2 SEPTEMBER 1843, Page 13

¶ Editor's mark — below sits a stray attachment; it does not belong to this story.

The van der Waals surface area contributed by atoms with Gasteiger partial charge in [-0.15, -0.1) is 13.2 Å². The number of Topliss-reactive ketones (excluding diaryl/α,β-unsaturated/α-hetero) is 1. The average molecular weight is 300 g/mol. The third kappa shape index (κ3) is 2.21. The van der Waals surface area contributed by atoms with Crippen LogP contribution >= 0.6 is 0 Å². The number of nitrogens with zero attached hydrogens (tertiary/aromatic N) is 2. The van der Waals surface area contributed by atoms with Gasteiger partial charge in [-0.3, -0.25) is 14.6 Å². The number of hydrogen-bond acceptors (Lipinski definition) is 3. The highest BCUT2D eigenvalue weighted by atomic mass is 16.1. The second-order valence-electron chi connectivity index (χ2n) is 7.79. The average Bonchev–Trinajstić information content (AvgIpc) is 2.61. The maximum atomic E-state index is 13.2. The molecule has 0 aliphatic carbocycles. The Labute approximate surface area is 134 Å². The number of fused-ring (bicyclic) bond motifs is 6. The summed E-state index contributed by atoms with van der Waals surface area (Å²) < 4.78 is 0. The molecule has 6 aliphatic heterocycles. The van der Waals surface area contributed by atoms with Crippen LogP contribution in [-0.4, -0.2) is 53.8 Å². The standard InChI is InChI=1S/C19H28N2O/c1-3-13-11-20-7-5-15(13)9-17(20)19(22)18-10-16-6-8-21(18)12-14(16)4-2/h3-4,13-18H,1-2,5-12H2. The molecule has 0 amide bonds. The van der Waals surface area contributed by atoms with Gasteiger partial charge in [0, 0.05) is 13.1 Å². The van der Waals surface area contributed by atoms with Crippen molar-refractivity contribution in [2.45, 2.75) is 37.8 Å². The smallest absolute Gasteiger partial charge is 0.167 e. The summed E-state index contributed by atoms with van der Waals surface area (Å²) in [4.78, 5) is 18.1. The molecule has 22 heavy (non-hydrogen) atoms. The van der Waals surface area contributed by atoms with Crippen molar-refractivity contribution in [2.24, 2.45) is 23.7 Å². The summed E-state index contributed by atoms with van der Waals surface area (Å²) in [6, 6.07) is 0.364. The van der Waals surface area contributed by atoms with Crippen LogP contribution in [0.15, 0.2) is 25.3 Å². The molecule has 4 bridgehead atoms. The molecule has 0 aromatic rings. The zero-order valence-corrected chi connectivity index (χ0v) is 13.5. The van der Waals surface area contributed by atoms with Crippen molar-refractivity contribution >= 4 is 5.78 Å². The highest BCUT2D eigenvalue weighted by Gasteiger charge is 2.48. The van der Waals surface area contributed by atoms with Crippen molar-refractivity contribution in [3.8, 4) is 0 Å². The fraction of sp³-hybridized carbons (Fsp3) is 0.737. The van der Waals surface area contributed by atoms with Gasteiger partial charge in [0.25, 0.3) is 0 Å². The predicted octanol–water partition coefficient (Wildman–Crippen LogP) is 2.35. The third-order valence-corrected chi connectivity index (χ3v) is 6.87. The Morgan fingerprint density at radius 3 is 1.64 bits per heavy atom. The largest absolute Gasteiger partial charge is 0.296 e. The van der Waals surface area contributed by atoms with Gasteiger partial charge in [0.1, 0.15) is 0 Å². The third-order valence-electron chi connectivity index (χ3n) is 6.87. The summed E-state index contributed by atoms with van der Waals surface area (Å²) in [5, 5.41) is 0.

As advertisement in a recent number of the Journal des Dam& holds out the promise of a " charmant voyage atres bon marche"— in other words, "a month in London for twenty guineas." We believe the idea of cheap jaunts of this kind on the principle of association originated in London, and that several such trips to Paris have been projected or performed. • It is not, however, with the jaunt itself or the price that we are so much taken, but with the London sights which the Parisians are promised for their twenty guineas. In London, they are to be taken once to Drury Lane and once to Covent Garden, "if those theatres be open," once to the Prin- cess's, and once "ii ramphitheatre d'Asley." Then they are to have a sight of "the Zoological Gardens in Surrey," and "the Menagerie in the Regent's Park," the Tower of London, the Poly- technic Institution, the exhibition of Madame TUESAUD, and the Colosseum. This, it would seem, is the Parisian idea of what London contains worth seeing : and probably it is quite as just and rational as the Cockney notions of Paris. One could almost fancy the list drawn out from the advertisement of public amuse- ments in an old stray number of the Times. Possibly the entre- preneur may be the enlightened gentleman we encountered the other night in a railway-omnibus from the South, describing the streets and buildings to some of his greener countrymen, as we passed along from London Bridge. The Frenchman got on with tolerable correctness as long as the vehicle kept the usual line ; but repairs executing in the neighbourhood of St. Paul's having obliged it to turn aside, he proceeded gravely and glibly to describe Newgate, which we were passing, as Somerset House ! The expeditions in the environs are to be Hampton Court, Windsor, Greenwich, and " Richemont par le steam-boat et retour." The mention of the last-named place reminds us of the promise- " Pendant le sejour a Londres, tin interprete toujours a la disposi- tion de messieurs lea voyageurs." If the interpreter is not already engaged, we would take the liberty of suggesting that the landlord of the Roebuck, on Richmond Hill, informs foreigners every Sun- day, by placard, that he has in his establishment " une personne sachant parler Francais." Intending subscribers are promised good board and lodging, and the beet-of French or English cookery. May the purveyors of this department be blessed with the judicious taste of Louts PHILIPPE, who has been importing cheese and bottled stout for the Queen of England's especial use ! Little as we are inclined to undervalue the amicable tendency of the regal hospitalities, we have more faith in these joint-stock visits of the subjects of the two Sove- reigns as a means of better acquaintance among the people.